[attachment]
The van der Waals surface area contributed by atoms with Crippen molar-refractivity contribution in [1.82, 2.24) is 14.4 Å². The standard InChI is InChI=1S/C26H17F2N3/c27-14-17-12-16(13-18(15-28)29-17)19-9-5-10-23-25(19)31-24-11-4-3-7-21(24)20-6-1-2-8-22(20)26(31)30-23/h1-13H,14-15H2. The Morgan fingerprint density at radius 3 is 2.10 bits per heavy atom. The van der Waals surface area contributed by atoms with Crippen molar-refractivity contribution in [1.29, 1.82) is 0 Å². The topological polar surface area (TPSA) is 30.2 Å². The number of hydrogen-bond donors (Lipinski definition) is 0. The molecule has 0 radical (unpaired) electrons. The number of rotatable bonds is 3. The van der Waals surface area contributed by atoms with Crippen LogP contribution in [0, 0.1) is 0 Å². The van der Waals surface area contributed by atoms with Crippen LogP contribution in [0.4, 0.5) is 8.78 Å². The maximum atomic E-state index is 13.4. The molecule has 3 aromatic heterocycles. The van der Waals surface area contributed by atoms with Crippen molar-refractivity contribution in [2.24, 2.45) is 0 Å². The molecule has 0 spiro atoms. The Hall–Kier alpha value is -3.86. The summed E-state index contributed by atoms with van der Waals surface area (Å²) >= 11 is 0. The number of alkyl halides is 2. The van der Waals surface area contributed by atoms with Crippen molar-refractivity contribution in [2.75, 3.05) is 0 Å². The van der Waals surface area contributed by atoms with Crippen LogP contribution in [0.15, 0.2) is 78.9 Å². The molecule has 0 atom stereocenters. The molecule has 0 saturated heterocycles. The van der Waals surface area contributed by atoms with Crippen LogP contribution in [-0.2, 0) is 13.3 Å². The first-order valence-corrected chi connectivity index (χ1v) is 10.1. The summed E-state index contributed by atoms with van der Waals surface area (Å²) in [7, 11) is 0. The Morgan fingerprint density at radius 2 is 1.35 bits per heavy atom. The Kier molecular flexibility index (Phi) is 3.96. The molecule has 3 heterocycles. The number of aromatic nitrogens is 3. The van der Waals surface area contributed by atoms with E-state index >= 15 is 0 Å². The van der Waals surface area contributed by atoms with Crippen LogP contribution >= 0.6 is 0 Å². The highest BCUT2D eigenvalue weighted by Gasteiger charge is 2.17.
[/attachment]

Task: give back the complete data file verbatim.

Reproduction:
The van der Waals surface area contributed by atoms with Crippen molar-refractivity contribution in [1.82, 2.24) is 14.4 Å². The standard InChI is InChI=1S/C26H17F2N3/c27-14-17-12-16(13-18(15-28)29-17)19-9-5-10-23-25(19)31-24-11-4-3-7-21(24)20-6-1-2-8-22(20)26(31)30-23/h1-13H,14-15H2. The Morgan fingerprint density at radius 3 is 2.10 bits per heavy atom. The van der Waals surface area contributed by atoms with Crippen molar-refractivity contribution in [1.29, 1.82) is 0 Å². The topological polar surface area (TPSA) is 30.2 Å². The number of hydrogen-bond donors (Lipinski definition) is 0. The molecule has 0 radical (unpaired) electrons. The number of rotatable bonds is 3. The van der Waals surface area contributed by atoms with Crippen LogP contribution in [0, 0.1) is 0 Å². The van der Waals surface area contributed by atoms with Crippen LogP contribution in [0.4, 0.5) is 8.78 Å². The maximum atomic E-state index is 13.4. The molecule has 3 aromatic heterocycles. The van der Waals surface area contributed by atoms with Crippen molar-refractivity contribution in [2.24, 2.45) is 0 Å². The molecule has 0 spiro atoms. The Hall–Kier alpha value is -3.86. The summed E-state index contributed by atoms with van der Waals surface area (Å²) >= 11 is 0. The number of alkyl halides is 2. The van der Waals surface area contributed by atoms with Crippen molar-refractivity contribution in [2.75, 3.05) is 0 Å². The van der Waals surface area contributed by atoms with Crippen LogP contribution in [0.15, 0.2) is 78.9 Å². The molecule has 0 atom stereocenters. The molecule has 0 saturated heterocycles. The van der Waals surface area contributed by atoms with Crippen LogP contribution in [-0.2, 0) is 13.3 Å². The first-order valence-corrected chi connectivity index (χ1v) is 10.1. The summed E-state index contributed by atoms with van der Waals surface area (Å²) in [7, 11) is 0. The Morgan fingerprint density at radius 2 is 1.35 bits per heavy atom. The Kier molecular flexibility index (Phi) is 3.96. The molecule has 3 heterocycles. The number of aromatic nitrogens is 3. The van der Waals surface area contributed by atoms with E-state index >= 15 is 0 Å². The van der Waals surface area contributed by atoms with Crippen LogP contribution >= 0.6 is 0 Å². The highest BCUT2D eigenvalue weighted by Gasteiger charge is 2.17.